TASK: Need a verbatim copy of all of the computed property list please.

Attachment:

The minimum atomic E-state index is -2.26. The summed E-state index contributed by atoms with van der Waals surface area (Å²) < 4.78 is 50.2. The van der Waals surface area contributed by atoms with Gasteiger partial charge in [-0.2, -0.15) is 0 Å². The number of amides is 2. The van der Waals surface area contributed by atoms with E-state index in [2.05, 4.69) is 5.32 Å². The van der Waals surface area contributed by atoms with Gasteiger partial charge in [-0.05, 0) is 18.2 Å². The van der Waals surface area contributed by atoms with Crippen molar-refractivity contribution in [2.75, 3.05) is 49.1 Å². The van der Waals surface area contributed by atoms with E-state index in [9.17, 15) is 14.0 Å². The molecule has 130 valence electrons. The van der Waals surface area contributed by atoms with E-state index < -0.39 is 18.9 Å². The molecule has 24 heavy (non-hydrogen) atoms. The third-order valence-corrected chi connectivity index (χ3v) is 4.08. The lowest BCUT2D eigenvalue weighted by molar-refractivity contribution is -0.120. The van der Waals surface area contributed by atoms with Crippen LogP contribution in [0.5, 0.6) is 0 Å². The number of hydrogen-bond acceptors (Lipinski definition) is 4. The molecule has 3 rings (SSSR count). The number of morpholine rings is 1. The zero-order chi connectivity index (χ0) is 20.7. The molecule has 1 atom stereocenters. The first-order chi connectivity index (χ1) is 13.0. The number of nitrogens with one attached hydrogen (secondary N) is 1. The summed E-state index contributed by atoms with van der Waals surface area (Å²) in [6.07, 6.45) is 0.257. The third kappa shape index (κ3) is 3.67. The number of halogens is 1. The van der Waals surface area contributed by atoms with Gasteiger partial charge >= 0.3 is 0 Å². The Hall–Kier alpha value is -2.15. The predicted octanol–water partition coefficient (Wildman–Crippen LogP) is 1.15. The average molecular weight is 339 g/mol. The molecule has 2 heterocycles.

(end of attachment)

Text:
The minimum atomic E-state index is -2.26. The summed E-state index contributed by atoms with van der Waals surface area (Å²) < 4.78 is 50.2. The van der Waals surface area contributed by atoms with Gasteiger partial charge in [-0.2, -0.15) is 0 Å². The number of amides is 2. The van der Waals surface area contributed by atoms with E-state index in [2.05, 4.69) is 5.32 Å². The van der Waals surface area contributed by atoms with Gasteiger partial charge in [-0.05, 0) is 18.2 Å². The van der Waals surface area contributed by atoms with Crippen molar-refractivity contribution in [2.75, 3.05) is 49.1 Å². The van der Waals surface area contributed by atoms with E-state index in [9.17, 15) is 14.0 Å². The molecule has 130 valence electrons. The van der Waals surface area contributed by atoms with E-state index < -0.39 is 18.9 Å². The molecule has 24 heavy (non-hydrogen) atoms. The third-order valence-corrected chi connectivity index (χ3v) is 4.08. The lowest BCUT2D eigenvalue weighted by molar-refractivity contribution is -0.120. The van der Waals surface area contributed by atoms with Crippen LogP contribution in [0.5, 0.6) is 0 Å². The number of hydrogen-bond acceptors (Lipinski definition) is 4. The molecule has 3 rings (SSSR count). The number of morpholine rings is 1. The zero-order chi connectivity index (χ0) is 20.7. The molecule has 1 atom stereocenters. The first-order chi connectivity index (χ1) is 13.0. The number of nitrogens with one attached hydrogen (secondary N) is 1. The summed E-state index contributed by atoms with van der Waals surface area (Å²) in [6.07, 6.45) is 0.257. The third kappa shape index (κ3) is 3.67. The number of halogens is 1. The van der Waals surface area contributed by atoms with Gasteiger partial charge >= 0.3 is 0 Å². The Hall–Kier alpha value is -2.15. The predicted octanol–water partition coefficient (Wildman–Crippen LogP) is 1.15. The average molecular weight is 339 g/mol. The molecule has 2 heterocycles.